Oh my gosh it works! I got the itch to pull the trigger on my first ‘podcast’, so I just went ahead and did it. Go ahead, click above and listen for yourself.
This episode is 1 of 6 I’m committed to doing over the next six weeks. Among other things, I’m going to chronicle my radical assault on my student loan debt. In this first episode, I discuss:
Who I am
Why I recently threw my life into high gear
Week three of my crazy mission
More than anything, I would love to get some feedback from you! Yes, the recording is raw, but it gets the job done. Please let me know what you think, by commenting below! By the way– welcome to my life!
Ps. If the file doesn’t load straight away, give it a minute or two to buffer. 🙂
Remember the last time you went for a run? Remember how you came to that big hill, and found yourself wishing it wasn’t quite so long or so steep? Now: would you rather a short, but steep run or a long, steady hill?
Well, if you’ve gotten yourself into a tough spot financially, there are two ways you can get yourself on the other side of it. You can tackle the short but steep climb, or you can grind your way up the long, gradual incline. In other words– are you willing to make some significant, but short-term sacrifices in order to be done with your debt?
If you really wanted to, you could put this debt behind you in a matter of months. Think about what you could be doing with your cash if the debt was gone. Why go on making payments forever, when you have better things to do with your money? From tearing off a band-aid to jumping into the cool water at the beach, it’s always best to set your mind to it and face it head-on. Let the reward or freedom at the end be your focus, and just get it over with. It’s the same with the debt– budget, sacrifice, throw every dollar you can at it until it’s gone. Then… freedom!
Have you done something like this before? Why not comment, share your story, and encourage some people?
Have your mom and dad got a large, steaming pile of debt? Young sailor Jessica Watson shows you how to solve this problem in a matter of days… 210, to be exact.
I’m being a bit cheeky, but my attention was caught by this comment on Australia’s youngest hero after she completed her round-the-world voyage this weekend. Her manager, Andrew Fraser commented,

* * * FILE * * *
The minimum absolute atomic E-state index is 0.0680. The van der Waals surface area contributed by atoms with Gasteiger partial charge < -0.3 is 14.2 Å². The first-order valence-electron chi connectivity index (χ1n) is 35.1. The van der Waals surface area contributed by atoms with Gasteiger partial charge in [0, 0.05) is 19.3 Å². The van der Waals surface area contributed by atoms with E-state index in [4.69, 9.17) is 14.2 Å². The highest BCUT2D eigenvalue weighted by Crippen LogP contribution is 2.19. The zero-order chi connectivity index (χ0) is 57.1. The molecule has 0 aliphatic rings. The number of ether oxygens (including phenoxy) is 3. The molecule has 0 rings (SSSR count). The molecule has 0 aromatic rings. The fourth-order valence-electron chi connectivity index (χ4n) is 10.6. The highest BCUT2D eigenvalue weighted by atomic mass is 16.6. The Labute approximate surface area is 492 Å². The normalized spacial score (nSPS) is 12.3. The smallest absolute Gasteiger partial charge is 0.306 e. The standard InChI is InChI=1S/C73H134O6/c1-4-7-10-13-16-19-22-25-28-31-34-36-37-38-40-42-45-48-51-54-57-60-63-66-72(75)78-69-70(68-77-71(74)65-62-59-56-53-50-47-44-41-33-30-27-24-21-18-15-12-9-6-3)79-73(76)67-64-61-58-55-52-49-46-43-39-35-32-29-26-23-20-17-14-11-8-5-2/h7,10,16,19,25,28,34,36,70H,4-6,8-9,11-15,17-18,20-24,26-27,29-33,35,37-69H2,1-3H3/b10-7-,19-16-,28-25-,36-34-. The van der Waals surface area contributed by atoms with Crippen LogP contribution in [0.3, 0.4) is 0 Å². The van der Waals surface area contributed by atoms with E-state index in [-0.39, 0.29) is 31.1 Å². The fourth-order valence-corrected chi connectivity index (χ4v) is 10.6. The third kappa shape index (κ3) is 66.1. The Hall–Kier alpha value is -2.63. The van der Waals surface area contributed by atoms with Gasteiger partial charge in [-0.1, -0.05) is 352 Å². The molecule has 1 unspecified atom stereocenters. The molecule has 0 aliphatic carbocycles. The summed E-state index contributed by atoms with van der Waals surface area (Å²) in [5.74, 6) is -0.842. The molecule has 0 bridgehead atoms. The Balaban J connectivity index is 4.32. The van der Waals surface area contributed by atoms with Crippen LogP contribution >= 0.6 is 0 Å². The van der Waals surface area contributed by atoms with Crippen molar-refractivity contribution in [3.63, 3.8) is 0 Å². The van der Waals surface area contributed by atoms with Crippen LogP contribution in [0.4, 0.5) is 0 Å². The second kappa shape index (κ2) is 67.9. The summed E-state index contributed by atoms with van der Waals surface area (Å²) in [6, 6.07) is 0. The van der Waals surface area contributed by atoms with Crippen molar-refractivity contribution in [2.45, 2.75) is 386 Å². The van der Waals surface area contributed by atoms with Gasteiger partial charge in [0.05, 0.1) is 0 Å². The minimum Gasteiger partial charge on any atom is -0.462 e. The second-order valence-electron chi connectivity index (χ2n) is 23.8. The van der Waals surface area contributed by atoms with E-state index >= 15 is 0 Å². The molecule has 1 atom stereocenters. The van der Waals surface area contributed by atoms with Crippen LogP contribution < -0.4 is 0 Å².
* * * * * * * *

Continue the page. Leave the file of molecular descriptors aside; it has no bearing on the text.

“[Jessica] was mindful of her family’s financial position. All she said was that she wanted to come home and make sure her mum and dad weren’t in any debt, so my job is to make sure that happens and that she’s set up for life.”
Not that the Watson family’s financial affairs are any of the public’s business, but it’s not a comment I would have expected from a kid who’s grown up in sailboats. At any rate, it’s a pretty noble ambition. Now that Jessica has reached legend status, her sweet sponsorship deals with 43 organizations, debt will likely be a thing of the past for all of the Watsons.
Now, I doubt that debt was the motive for Jessica’s daring voyage. However, it’s always inspiring to see how a financial challenge can cause some people to turn up the intensity and get bold and creative.
So… how to beat your debt? Well, if you’re less than 16 1/2 years old, have a sturdy sailboat and about seven months to burn, why not try to break Jess’ new record? Any takers?
Have you ever done anything a little crazy to avoid or attack your debt? Please, do comment:
Ah, the credit score. This week I’ve encountered a few people chasing after this shiny object. One was a recently single mom and also recently bankrupted. Fresh from that experience, she was after a credit card or personal loan in order to “get started rebuilding her credit”. Wow. That first financial disaster didn’t register as a mistake? Back for more? I told her:
“Personally, I wouldn’t put to much emphasis around building credit. It’s useful if you want to borrow money, but the best way to financial independence is to manage income well, and to build a strong savings foundation. “
Plenty of teenagers seek credit cards too, because they’ve heard somewhere that it’s important to build your credit. Sorry to burst your bubble, guys, but… the credit score would be more appropriately called the “I Love Debt Score”. As Dave Ramsey said,
Credit is not a solid foundation; savings is. Businesses call it retained earnings. Generally, people seek to build credit for the purpose of borrowing money later, such as a home loan. Buying a home is a worthy goal, for sure. But instead of borrowing some so you can borrow more later, why not just save for your deposit? Seriously, there are home loan lenders out there who don’t need you to have an “I Love Debt Score”.
So– don’t bother with the credit score myth. Get yourself a proper financial foundation, one that doesn’t include debt.
A friend just returned from checking out a Weight Watchers class recently, and excitedly told me about how it’s all about knowing how much you should consume each day, and eating meals according to that limit. The more I listened, the more it sounds very similar to spending money.
Consuming more products/services than you can afford to gets you in debt. Consuming more food than you can afford to gets you fat. I guess with money, planning your spending and sticking to your budget keeps you in good shape. With food, it’s similarly about not eating more than you can burn off with normal activity. At the end of the day, both are about self-control.
I get the concept, but putting myself on a food “budget” is another thing! Easier said than done. It’s a great way to think about food intake, though! I can’t just buy anything I want all the time, and I shouldn’t just eat whatever happens to be in the kitchen. Thanks, Weight Watchers, for the lesson on being good little consumers…